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Semiconductor stocks lead S&P 500 to the downside

Yahoo Finance Live anchors discuss semiconductor stock performance.

Video transcript

JULIE HYMAN: Welcome back. We are seeing markets back in the red after bouncing around a bit. All three major averages now down about 6/10 of 1%. And I keep focusing on semiconductors here after Micron came out with a forecast that was well below what analysts were looking for and talked about cutting capacity back to deal with coming slowdown in demand.

And of the 10 worst performers in the S&P 500, pretty much all of them are semiconductor-related, from Micron itself to Lam Research to Western Digital to On Semiconductor. So the semiconductor equipment makers like KLA Tencor-- or I guess, it's just KLA now-- and like Applied Materials are also being hit today. You see there Lam as well is down some 6%.


So, to the sort of bigger picture that we've been talking about-- Dan Ives saying it, Michael Arone saying it-- we are going to need to have more downward revisions. That's been one of the big ongoing themes we've been hearing all week from both people who cover specific companies and sectors and people who cover the market as a whole.

BRAD SMITH: Yeah, and on the demand side, we need some softening in demand as well to actually meet up with the supply because the capacity is simply not there yet to meet the demand that's out there. We spoke with Qualcomm CFO earlier this week. They're expecting chip supply and demand to balance out later this year. It's at what capacity that it's at.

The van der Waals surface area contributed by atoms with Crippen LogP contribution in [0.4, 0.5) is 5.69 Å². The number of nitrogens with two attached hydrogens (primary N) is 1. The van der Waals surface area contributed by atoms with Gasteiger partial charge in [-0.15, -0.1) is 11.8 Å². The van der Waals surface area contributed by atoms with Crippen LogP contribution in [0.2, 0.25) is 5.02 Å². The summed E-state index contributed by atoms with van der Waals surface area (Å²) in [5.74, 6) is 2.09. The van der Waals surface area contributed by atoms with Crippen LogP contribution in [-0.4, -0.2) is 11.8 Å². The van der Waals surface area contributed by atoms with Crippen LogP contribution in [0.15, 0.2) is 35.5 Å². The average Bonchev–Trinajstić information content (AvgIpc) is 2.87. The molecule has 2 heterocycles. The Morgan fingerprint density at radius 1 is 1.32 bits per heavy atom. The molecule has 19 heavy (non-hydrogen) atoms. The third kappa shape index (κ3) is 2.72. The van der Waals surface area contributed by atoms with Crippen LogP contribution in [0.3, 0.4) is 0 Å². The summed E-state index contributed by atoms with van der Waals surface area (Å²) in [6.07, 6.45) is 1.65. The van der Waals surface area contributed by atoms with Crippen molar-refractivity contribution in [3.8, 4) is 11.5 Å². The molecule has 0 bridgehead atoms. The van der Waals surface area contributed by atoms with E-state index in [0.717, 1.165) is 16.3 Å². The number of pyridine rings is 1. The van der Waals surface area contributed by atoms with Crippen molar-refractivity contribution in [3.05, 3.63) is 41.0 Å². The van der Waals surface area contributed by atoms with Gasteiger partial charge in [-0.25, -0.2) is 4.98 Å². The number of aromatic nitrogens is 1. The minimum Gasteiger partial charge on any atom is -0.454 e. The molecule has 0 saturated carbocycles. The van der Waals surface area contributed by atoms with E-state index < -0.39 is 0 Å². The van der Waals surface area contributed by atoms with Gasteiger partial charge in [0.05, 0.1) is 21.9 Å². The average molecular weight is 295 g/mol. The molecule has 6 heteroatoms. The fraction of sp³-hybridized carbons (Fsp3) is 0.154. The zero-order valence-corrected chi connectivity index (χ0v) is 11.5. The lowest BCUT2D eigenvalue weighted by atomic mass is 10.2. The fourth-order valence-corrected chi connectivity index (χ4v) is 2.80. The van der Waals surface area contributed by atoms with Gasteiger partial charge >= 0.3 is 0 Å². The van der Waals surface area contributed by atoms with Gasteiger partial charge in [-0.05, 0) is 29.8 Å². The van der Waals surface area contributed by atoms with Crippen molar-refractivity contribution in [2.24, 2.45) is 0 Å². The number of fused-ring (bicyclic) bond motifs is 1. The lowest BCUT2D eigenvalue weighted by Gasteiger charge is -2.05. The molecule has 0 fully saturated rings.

And even as we're continuing to think about some of the broader sector moves going into and starting the second half of this year as well, in today's activity, you've got materials and energy actually being the biggest decliners as of right now. And looking at some of the energy names, across the board right now, whether it's Chevron, whether it's ExxonMobil, oil and gas is getting hit hard here. Occidental as well, Warren Buffett's favorite child there, clearly, most recently-- don't tell Apple-- it's down by about 2.7% right now.

BRIAN SOZZI: Yeah, one nugget, I think, that's getting lost in this Micron results, to Dan's point, this is not just a Micron problem. It's a problem across the chip industry. That's why you're seeing the likes of a Lam Research down. It's that you could just see more warnings from the space because now you're seeing weakness in cloud services. A little thing that was overlooked in Micron, Micron called out weakness in cloud services. So what does that mean for Microsoft results? What does it mean for Google results? Do we start to see now weakness in those larger cap tech plays?

JULIE HYMAN: Yeah, I think we'll have to wait and see.

BRAD SMITH: It's a data center exposure, too, that each of those cloud services names, they're going to have to halve in order to continue to see people and companies buy in to the chips that they need, not just for individuals out there and for the handsets, as we were talking about earlier, and personal devices, but what they need to actually make a broader service run.

BRIAN SOZZI: Well, surely, Bed, Bath & Beyond and Kohl's, they don't need any more cloud capacity, given those quarters.

JULIE HYMAN: No, they don't.

BRIAN SOZZI: Just stop investing, guys. Please, just pull back.

JULIE HYMAN: Just to go back to energy for one quick second here, materials and energy are the two worst performing groups in the S&P 500 today. And as I look across the commodity complex, crude is actually higher. And the energy complex is higher. But everything else is lower-- aluminum, copper, gold, nickel, silver, cattle, coffee, corn. Actually, cattle is higher, but coffee, corn, cotton, soybeans. All the ags, all the metals are trading lower today.

BRIAN SOZZI: I'm not laughing there. I was just--

JULIE HYMAN: Yeah, what are you laughing at?

BRIAN SOZZI: The photo behind you.